When the University of Tennessee plays in the TransPerfect Music City Bowl, the team draws a crowd.

Thursday at Nissan Stadium was no different as 69,489 fans packed the home of the Tennessee Titans to watch the Purdue Boilermakers top the Vols 48-45 in overtime. The record crowd also marked the first time the Music City Bowl had a crowd of 60,000 or more since 2016.

Tennessee has now played in three of the four highest-attended Music City Bowls in the event’s history, and the bowl's last three sellouts have involved the Vols.

“The passion of our fan base is just not surpassed anywhere in college football, man,” UT head coach Josh Heupel said. “They are on fire, man. Driving up with the buses tonight was a special scene, as good as I've ever been a part of. Appreciate all of their support tonight, through the bowl season, but really all season long. Appreciated them being on this journey with us.”

Purdue head coach Jeff Brohm agreed, admitting that the atmosphere was befitting of a high-profile bowl matchup.

“I think a lot of Tennessee fans showed up,” he added. “Our contingent showed up, as well. Couldn't be prouder of our fans being as loud as they were. They were into the game; our players heard that.”

Bowl history was also made on the field as well. Purdue quarterback Aidan O’Connell’s 75-yard strike to Broc Thompson early in the first quarter tied for the longest touchdown pass in the Music City Bowl’s 23-year history.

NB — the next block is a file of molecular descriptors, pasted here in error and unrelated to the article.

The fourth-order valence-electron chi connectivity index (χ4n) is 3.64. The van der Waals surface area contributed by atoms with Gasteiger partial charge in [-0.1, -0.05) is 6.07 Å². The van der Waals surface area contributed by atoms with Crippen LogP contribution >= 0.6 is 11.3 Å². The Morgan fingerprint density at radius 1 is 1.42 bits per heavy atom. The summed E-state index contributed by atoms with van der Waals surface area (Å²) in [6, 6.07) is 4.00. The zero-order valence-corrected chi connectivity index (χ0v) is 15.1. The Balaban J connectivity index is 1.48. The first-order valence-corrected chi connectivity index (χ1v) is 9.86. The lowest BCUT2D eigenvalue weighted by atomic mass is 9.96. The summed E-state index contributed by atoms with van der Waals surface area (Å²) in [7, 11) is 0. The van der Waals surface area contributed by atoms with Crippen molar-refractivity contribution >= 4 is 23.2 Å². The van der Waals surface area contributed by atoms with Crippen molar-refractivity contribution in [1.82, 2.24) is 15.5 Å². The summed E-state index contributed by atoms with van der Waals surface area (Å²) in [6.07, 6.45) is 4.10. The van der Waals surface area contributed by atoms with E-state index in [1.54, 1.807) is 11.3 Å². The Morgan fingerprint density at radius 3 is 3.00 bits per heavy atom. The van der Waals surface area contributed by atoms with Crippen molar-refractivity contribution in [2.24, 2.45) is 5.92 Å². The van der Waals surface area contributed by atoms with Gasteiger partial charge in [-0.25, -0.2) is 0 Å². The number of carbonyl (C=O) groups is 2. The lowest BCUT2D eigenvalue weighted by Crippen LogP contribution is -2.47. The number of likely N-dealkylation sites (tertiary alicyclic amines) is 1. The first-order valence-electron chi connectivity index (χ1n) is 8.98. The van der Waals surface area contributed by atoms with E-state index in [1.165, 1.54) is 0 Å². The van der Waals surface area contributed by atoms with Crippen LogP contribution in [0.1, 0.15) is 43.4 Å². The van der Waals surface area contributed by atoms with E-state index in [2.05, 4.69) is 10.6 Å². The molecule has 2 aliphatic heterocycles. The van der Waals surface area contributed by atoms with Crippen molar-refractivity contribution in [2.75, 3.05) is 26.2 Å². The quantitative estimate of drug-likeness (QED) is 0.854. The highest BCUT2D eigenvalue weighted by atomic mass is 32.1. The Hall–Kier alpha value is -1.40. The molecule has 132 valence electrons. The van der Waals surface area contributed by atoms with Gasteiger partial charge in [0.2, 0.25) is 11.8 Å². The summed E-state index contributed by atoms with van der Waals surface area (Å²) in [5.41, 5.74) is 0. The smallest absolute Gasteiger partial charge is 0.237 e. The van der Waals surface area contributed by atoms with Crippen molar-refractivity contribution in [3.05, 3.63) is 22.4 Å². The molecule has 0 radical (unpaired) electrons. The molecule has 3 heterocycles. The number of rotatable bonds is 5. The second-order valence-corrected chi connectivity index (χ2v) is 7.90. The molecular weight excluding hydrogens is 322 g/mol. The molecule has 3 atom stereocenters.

Across the field, Tennessee wide receiver Cedric Tillman, who three days before the bowl game announced he was returning to school in 2022, had three receiving touchdowns, which also tied an MCB record.

Th 93 combined points also broke the bowl's previous record of 87 set in 2000 when West Virginia beat Ole Miss 49-38.

Purdue won after a controversial fourth-down call against the Vols on their first drive in overtime. On fourth-and-1 from the 1, Jaylen Wright carried up the middle and extended his arm as the ball crossed the plane for what looked like a go-ahead touchdown.


However, officials ruled his forward progress had been stopped short of the goal line, turning the ball over on downs and setting Purdue up for its game-winning field goal.

The MCB also sponsors a non-profit youth football program that includes 11 local leagues. League champions are honored in the pregame ceremony and thousands of dollars in donations have been made to the leagues. The championship team of each league also receives a free ticket to each year’s bowl.

Ryan Hanna is a sports intern with the Nashville Post. You can follow him on Twitter @Dice_Man_21